More than 20 different HP laptops ship with buggy software leaving them open to attacks according to security researchers.
The zero-day vulnerabilities are in an ActiveX control included with the HP Info Center software preinstalled on both HP- and Compaq-branded laptops running Windows 2000, XP, Server 2003 and Vista, Symantec said in a note to clients of its DeepSight threat network. Info Center is a part of HP's Quick Launch Buttons application, which gives users one-click access to information and configuration details on the portables.
"One of its ActiveX controls deployed by default by the vendor has three insecure methods that allow a malicious person to target the HP notebook machines for a remote code execution- and remote registry manipulation-based attacks," said a researcher using the alias "porkythepig" in posts to both milw0rm and the Bugtraq security mailing list.
The posts spelled out the vulnerabilities and included proof-of-concept exploit code.
Symantec recommended that users set the "kill bit" on the ActiveX control until HP produces a patch; that process, however, requires editing the Windows registry, a daunting chore for most. A less effective defense would be to disable Active Scripting in Internet Explorer, Symantec added in the note, since "the primary way to exploit this vulnerability is via a malicious web page."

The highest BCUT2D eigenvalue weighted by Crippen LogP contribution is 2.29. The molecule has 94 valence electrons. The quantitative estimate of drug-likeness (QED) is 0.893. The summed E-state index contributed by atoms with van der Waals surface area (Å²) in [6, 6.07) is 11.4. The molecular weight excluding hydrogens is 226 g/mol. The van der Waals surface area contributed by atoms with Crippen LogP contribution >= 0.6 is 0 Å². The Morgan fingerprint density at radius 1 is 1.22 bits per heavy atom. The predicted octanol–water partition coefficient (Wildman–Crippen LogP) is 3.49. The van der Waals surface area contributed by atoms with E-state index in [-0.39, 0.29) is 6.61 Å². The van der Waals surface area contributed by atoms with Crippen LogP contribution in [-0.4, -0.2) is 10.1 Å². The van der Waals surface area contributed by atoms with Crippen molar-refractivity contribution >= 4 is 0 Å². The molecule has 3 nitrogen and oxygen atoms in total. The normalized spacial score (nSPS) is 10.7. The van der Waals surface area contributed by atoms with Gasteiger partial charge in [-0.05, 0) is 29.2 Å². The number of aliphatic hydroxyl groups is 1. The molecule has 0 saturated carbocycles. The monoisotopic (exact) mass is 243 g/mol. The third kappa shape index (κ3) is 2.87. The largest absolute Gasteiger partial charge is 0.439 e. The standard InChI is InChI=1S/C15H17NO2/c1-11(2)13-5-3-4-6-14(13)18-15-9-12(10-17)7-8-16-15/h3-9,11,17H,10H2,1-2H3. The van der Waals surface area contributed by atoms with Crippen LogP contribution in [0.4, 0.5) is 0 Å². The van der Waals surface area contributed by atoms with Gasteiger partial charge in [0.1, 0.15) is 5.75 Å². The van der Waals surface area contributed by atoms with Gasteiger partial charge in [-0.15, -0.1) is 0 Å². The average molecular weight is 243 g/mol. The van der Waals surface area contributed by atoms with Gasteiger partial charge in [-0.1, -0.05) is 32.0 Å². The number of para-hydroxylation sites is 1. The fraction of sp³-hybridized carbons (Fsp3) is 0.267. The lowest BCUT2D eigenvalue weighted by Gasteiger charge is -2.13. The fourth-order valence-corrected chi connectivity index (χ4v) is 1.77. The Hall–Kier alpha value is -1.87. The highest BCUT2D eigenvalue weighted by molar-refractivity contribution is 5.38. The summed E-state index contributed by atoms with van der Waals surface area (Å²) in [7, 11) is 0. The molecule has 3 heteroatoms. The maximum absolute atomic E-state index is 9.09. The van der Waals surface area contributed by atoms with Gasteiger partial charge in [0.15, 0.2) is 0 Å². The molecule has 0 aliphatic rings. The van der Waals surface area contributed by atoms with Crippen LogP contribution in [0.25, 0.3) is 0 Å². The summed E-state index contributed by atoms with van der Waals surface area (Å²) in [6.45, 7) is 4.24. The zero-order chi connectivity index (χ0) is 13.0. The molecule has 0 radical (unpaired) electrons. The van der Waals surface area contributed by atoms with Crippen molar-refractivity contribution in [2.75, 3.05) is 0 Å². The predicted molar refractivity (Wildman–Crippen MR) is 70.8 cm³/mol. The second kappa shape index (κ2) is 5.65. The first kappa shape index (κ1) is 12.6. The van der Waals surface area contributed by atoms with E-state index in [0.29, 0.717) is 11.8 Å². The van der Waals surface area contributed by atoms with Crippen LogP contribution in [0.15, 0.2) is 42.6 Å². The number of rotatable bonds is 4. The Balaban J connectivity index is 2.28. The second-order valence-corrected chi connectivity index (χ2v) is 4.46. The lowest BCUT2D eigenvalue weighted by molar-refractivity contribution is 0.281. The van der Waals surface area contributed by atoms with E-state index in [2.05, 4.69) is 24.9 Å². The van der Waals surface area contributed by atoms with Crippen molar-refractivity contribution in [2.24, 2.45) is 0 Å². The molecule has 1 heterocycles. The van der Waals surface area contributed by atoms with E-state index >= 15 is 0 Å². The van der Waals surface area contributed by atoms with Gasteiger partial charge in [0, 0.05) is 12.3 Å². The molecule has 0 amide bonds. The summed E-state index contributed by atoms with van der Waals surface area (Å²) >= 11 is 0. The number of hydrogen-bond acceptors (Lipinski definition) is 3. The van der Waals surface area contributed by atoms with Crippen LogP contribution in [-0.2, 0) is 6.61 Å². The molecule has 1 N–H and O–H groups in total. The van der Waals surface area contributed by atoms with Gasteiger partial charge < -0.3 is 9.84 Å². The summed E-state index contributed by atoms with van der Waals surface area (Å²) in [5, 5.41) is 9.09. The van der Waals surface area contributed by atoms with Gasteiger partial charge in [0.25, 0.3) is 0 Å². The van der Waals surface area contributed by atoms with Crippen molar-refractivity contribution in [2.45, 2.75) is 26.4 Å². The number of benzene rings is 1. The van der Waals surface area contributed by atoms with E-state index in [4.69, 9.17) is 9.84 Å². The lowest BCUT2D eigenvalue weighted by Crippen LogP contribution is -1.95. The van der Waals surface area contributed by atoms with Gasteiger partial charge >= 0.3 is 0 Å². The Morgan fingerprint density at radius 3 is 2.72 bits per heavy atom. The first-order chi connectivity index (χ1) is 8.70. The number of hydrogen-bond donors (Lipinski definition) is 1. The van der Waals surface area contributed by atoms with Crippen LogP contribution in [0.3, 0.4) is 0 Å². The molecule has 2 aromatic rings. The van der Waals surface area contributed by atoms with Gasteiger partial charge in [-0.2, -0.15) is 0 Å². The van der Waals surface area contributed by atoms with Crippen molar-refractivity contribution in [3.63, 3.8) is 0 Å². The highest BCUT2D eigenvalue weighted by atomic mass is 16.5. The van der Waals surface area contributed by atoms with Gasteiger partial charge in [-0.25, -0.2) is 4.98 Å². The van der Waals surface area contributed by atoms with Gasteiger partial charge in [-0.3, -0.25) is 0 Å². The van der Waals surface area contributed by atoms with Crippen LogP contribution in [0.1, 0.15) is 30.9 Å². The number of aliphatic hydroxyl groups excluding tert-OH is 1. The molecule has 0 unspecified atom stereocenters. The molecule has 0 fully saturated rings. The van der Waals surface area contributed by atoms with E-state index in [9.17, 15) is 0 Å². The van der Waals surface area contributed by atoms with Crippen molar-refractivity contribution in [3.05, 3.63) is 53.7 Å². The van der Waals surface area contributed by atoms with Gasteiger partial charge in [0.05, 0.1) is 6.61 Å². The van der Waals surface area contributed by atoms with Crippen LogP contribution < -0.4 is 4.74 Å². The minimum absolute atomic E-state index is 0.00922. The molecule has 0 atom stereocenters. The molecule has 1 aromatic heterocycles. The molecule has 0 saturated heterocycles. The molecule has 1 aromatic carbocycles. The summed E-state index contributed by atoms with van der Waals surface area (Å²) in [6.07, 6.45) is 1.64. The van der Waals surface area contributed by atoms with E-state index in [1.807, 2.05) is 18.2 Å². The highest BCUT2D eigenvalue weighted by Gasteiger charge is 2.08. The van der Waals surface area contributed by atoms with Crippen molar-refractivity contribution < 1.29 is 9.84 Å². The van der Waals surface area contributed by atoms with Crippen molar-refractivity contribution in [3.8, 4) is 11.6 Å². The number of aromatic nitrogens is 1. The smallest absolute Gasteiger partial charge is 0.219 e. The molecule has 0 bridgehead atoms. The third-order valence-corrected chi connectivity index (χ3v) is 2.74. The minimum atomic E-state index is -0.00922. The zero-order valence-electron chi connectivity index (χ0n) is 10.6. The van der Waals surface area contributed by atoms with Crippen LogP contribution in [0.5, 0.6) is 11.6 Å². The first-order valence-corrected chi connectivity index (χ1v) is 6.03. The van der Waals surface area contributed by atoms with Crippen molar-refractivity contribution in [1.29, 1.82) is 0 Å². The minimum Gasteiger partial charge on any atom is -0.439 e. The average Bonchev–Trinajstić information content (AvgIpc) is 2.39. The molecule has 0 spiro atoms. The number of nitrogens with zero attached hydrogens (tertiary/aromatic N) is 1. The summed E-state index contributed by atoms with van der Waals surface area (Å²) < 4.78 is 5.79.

Although porkythepig claimed that the defective ActiveX control has shipped with "almost every HP laptop model for [the past] few years," he claimed that 23 different notebooks had been confirmed as running the flawed control. The list included the HP 510 and 530; the Compaq 2710, 2510, 6120, 6220, 6230, 6325, 6510, 6715, 6910, 7300, 8220, 8230, 8440, 8510, 8710 and 9440; and the NC, NW and NX series notebooks.
The hacker also took a shot at HP in the messages on milw0rm.com and Bugtraq. "I think the company so deeply involved in security software patents war should take a bigger care about the users' security than taking profits from the rights to the invention of the circle," said porkythepig. "After all, what are the security software patents worth if it is the user who has the final word about their own software security?"
It was unclear what "patents war" porkythepig referred to, but HP recently settled with web application security vendor Cenzic to cross-license multiple patents that had been at the heart of two lawsuits filed by SPI Dynamics, a security testing tools developer acquired by HP in June. The settlement was announced by the two companies on 1 October, and the lawsuits were immediately dropped.
HP was not available for comment on the ActiveX bugs disclosed by porkythepig.